“My family’s great, but…”
“I would quit my job, but…”
“I’m relatively happy, but…”
No, your family’s not great. That doesn’t mean you don’t love them. That doesn’t mean you’re a bad person. It simply means that you’re unhappy with them, and that’s okay.
Just be honest with how you really feel; there’s no need to sugarcoat things. If you don’t have any intention of quitting your job, stop saying why you “would if you could, but you can’t,” because the minute you really want something, “I would” becomes “I will,” without the “but.”
Being honest is a critical step toward manifesting the life of your dreams.
The clearer I became about what I wanted in life, the easier it was to make decisions in alignment with my dreams. I suddenly went from saying, “Maybe I’ll go on a road trip,” to “I’m going on a road trip,” and “Maybe I’ll leave my job,” to “I’m leaving my job.”
The word maybe indicates a lack of clarity and fear of commitment.
“Maybe I’ll start my own business.”
“Maybe I’ll start looking for a new friends.”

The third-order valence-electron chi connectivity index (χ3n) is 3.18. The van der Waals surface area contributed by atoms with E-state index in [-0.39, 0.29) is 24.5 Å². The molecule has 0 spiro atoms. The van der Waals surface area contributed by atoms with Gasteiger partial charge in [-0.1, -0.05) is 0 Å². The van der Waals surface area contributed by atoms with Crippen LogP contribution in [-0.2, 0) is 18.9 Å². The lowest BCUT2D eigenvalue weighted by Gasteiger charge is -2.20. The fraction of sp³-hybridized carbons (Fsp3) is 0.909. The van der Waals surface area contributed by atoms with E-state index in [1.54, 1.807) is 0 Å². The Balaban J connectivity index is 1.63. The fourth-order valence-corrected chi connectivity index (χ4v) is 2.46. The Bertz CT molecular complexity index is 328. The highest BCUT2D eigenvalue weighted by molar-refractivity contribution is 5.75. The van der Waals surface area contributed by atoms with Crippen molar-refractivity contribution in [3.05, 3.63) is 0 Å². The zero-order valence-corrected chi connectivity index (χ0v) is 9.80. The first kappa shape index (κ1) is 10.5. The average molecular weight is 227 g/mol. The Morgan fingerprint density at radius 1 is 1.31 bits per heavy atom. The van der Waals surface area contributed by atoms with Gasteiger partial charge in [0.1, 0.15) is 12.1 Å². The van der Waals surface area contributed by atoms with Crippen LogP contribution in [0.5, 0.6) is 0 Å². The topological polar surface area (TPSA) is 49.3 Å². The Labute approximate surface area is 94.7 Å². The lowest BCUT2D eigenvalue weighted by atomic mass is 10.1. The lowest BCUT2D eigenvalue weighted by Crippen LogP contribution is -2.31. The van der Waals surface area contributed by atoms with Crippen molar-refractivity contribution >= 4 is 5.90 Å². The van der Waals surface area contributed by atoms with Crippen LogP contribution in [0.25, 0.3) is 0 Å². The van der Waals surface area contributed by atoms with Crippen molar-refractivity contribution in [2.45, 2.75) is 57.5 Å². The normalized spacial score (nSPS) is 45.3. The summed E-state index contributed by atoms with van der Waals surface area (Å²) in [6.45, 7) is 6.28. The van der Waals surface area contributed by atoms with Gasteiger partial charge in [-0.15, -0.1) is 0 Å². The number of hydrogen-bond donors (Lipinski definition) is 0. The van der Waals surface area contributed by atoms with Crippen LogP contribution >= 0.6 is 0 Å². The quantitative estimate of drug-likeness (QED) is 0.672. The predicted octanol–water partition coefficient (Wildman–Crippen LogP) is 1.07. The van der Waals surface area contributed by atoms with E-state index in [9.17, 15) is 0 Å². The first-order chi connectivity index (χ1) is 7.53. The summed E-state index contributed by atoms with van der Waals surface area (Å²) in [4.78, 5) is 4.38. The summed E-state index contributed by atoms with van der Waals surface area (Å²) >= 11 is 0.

“Maybe I’ll start sending my resume to headhunters.”
No, you won’t, and if you do, the energy behind your decisions still isn’t firm enough to manifest your dreams. Figure out what you want and start making clear and succinct statements about it. Declare your intentions to the world without an ounce of wavering in your voice.
What I really mean here is, “I don’t know.”
When people used to ask what I wanted in life, I used to respond with “I don’t know,” and at the time, I thought that was the truth. Then one day, a friend challenged me and said, “Yes you do. Try again.”
The truth is, he was right; I knew exactly what I wanted. I wanted to volunteer in Brazil. I wanted to take a road trip around the United States. I wanted to leave my job.